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Confusing immigration and free movement: lessons from the Brexit case

Most analyses of the Brexit vote agree that immigration played a major role in the outcome of the referendum. What is interesting is that, next to extra-European immigration, the British debate was equally (if not more) preoccupied with intra-EU mobility – EU citizens coming to the UK to live and work.

What can mainstream politicians in Europe learn from the British debate and the ways mobility is instrumentalised by Eurosceptics?

Populist parties have already tried to politicise intra-EU mobility in Italy and the Netherlands, and are expected to do so more pronouncedly in France and Austria.

In these (and other) old member-states, mainstream parties – especially of the centre-right – seem tempted to address free movement as a problem in need of reform. Brexit seems to send the message that this is necessary, lest populists take advantage of popular frustrations.

I believe that the lesson from the UK referendum is exactly the opposite. By accepting the politicisation of free movement, mainstream parties play upon the populists’ strategy to merge their two staple issues, immigration and Europe, and present exit from the EU as a solution to immigration.

The rise and fall of David Cameron should be a cautionary tale about tampering with intra-EU mobility, even if addressing external immigration is something centre-right parties should do.

The story begins with David Cameron’s pre-electoral promise in 2010 to reduce net immigration to the UK to the ‘tens of thousands’, a promise that came back to haunt him. Given that almost half of that net immigration is made up of EU citizens, it was inevitable that EU free movement would acquire political importance.

In the years between Cameron’s entry to power and the calling of the referendum, UKIP and Eurosceptic Tories raised the issue of benefits for EU migrants. In 2015 traditional fears with external immigration became entangled with the EU due to the refugee crisis. The Eurosceptic press reproduced ad nauseam images from Calais and explicitly linked them with EU membership.

In response to the social benefits controversy, Cameron made free movement a key aspect of his renegotiation package with the EU in 2013. In the 2015 parliamentary election campaign his implicit promise was that the threat of the referendum would extract concessions from the EU to curtail immigration from the EU. Ultimately Cameron secured mild changes in his deal with the EU that were predictably decried by the Eurosceptic right as too weak to dissuade free movement.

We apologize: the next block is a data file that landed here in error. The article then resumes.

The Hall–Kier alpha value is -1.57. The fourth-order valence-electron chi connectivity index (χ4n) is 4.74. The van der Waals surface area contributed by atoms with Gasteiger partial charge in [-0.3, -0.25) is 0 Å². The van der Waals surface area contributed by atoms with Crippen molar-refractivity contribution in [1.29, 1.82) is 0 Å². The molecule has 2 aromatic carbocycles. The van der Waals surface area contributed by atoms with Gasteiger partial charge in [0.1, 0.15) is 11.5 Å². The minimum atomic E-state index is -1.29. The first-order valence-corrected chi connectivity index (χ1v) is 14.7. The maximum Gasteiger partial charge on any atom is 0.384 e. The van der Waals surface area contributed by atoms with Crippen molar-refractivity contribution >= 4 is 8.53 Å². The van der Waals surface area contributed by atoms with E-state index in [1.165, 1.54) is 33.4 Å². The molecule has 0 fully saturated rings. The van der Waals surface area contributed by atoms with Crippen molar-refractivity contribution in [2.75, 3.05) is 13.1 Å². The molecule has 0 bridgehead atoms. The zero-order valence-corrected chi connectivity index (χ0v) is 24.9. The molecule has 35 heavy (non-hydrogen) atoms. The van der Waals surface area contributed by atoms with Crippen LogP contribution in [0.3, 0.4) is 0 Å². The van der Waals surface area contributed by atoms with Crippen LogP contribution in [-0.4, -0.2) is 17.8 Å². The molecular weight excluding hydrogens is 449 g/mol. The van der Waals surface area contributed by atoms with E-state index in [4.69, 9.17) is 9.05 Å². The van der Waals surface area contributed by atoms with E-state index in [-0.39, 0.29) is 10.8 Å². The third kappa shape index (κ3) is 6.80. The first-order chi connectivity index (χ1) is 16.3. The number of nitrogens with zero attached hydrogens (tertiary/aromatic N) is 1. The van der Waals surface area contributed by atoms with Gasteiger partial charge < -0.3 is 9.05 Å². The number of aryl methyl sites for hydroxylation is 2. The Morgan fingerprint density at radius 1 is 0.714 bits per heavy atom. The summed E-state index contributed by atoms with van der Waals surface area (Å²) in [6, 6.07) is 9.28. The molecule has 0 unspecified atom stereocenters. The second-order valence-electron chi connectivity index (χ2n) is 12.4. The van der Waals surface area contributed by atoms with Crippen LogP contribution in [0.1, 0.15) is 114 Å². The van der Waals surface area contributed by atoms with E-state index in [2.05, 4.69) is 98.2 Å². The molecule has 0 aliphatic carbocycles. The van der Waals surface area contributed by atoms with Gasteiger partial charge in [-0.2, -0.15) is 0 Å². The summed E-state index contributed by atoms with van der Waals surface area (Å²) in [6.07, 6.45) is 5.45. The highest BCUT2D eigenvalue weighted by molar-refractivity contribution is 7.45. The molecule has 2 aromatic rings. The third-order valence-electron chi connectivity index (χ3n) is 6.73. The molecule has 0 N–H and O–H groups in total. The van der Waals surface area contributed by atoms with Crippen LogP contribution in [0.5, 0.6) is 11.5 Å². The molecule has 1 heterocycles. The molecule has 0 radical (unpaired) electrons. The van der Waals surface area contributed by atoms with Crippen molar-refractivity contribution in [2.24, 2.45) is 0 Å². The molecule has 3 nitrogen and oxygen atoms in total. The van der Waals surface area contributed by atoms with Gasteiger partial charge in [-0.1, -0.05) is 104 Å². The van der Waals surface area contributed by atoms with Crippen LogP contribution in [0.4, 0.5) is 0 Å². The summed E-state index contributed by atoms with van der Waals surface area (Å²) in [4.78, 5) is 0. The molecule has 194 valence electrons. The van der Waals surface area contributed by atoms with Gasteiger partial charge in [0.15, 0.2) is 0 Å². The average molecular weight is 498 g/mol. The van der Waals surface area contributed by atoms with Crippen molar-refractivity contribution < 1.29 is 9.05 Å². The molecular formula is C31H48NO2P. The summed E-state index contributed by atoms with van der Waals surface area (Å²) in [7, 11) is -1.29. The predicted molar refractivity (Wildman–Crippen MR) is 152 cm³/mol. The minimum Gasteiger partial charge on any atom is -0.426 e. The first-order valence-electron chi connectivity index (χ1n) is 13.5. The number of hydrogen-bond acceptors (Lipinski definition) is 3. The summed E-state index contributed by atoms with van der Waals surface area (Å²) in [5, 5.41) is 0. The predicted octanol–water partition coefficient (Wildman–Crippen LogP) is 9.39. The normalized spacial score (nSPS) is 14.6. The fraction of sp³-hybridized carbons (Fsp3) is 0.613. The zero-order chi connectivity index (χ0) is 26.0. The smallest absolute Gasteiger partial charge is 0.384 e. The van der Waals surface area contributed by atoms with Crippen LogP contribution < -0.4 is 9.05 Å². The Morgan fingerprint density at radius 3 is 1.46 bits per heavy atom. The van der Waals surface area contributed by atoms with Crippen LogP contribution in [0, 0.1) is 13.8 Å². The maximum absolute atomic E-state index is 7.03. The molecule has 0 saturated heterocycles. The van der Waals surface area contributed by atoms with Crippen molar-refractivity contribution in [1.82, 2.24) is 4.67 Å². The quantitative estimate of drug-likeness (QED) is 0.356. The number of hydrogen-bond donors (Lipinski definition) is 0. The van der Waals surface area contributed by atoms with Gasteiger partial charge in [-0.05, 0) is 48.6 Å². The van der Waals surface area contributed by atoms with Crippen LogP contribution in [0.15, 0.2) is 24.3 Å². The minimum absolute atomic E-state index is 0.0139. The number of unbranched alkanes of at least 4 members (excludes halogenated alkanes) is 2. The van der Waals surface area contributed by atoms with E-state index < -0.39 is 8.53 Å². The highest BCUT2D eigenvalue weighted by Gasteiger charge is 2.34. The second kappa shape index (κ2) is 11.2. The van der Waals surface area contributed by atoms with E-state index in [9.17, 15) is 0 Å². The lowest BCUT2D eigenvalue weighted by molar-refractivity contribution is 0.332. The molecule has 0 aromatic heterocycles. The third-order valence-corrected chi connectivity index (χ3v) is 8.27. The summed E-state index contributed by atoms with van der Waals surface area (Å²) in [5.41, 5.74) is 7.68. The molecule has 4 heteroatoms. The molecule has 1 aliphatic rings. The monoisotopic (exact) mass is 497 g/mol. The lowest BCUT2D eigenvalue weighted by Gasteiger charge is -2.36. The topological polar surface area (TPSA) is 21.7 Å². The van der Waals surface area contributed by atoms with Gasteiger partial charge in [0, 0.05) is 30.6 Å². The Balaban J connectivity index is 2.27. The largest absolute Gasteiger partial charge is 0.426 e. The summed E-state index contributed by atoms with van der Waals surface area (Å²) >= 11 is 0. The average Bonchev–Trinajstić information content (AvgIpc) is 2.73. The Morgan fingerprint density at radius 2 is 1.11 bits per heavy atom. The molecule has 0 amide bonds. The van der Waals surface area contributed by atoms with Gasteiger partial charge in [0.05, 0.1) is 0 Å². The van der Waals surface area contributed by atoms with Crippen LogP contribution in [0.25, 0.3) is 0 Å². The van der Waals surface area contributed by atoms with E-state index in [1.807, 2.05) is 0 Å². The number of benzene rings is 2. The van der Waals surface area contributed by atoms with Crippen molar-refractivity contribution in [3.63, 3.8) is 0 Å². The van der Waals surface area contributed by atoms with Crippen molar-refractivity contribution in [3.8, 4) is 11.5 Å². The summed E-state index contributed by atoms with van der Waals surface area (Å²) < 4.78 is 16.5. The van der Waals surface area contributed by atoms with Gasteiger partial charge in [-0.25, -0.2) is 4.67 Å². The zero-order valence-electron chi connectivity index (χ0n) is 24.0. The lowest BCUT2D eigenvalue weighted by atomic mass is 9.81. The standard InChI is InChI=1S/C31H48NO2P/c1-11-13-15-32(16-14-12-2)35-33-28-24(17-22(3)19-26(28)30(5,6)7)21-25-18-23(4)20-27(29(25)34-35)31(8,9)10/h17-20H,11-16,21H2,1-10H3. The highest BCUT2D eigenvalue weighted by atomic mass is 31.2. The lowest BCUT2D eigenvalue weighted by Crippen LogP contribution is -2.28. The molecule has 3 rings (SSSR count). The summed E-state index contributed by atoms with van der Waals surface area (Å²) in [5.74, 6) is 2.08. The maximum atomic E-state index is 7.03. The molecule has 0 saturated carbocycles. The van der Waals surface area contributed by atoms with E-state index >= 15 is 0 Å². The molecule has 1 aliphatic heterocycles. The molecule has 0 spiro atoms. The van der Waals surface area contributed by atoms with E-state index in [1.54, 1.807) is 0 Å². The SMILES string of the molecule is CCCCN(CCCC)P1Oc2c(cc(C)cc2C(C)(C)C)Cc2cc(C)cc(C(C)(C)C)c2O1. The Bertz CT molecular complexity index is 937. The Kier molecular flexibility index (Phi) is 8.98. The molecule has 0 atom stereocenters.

A few months before the renegotiation deal, Cameron had pledged to accept 20000 Syrian refugees, thus intensifying popular concerns that EU membership meant deeper entanglement of the UK in Europe’s refugee woes.

If it is true that Cameron decided to accept Syrian refugees in order to placate Angela Merkel and other Europeans to get a better deal on UK membership, it becomes obvious what kind of mess he had dug himself in with regards to mobility.

In this context, the potential for Eurosceptics to mutualise hostility towards the EU and fear of immigration in the referendum campaign was infinite. Tory Leavers claimed that with European migration reduced the UK could attract more people from the Commonwealth.

Brexiteers of the right and of the left exploited the frustrations of working class people, including many of ethnic background, by promising that reduced immigration from Europe would lighten the burden on public services.

And the populist right could for the first time sound practical when speaking about immigration. The solution was obvious and handy: leave the EU.

What does this mean for the rest of Europe? In the UK, an already difficult situation became impossible when mainstream politicians accepted that EU free movement is a subset of immigration and the sociocultural concerns usually associated with it.

The message to mainstream, and especially centre-right, politicians elsewhere in Europe is that, even if free movement does pose some practical problems, tampering with it offers very few immediate gains and many long-term risks.

For parties that campaign in favour of European integration, nitpicking on the EU legal edifice undermines their credibility. Accepting that ‘something must be done’ about free movement allows populists to present exit from the EU as a magic bullet that can solve immigration.

Calling for reform of free movement politicises and securitises internal borders, while what the EU should be aiming for is strengthening internal unity by building a more secure external border.

Pro-EU parties must delegitimise and neutralise any effort by populists to politicise intra-EU mobility and free movement. Free movement and extra-EU immigration must be presented as two very different things.

Mainstream parties must respond to popular concerns about immigration and security by stressing the need to defend and safeguard the external European border. Strengthening internal borders is inconsistent with effective management of extra-EU immigration because the latter can be effectively handled only if European states cooperate with each other.

The EU is currently perceived as too porous externally and this strengthens the instinct to retrench behind stronger national borders. But solidarity and identity in political systems is created only when there is closure externally and openness internally.

Pro-EU politicians must focus on making the EU external border safer. This is no easy task, but trying to score political points by talking about free movement as ‘immigration’ and by renationalising internal borders is naïve and dangerous.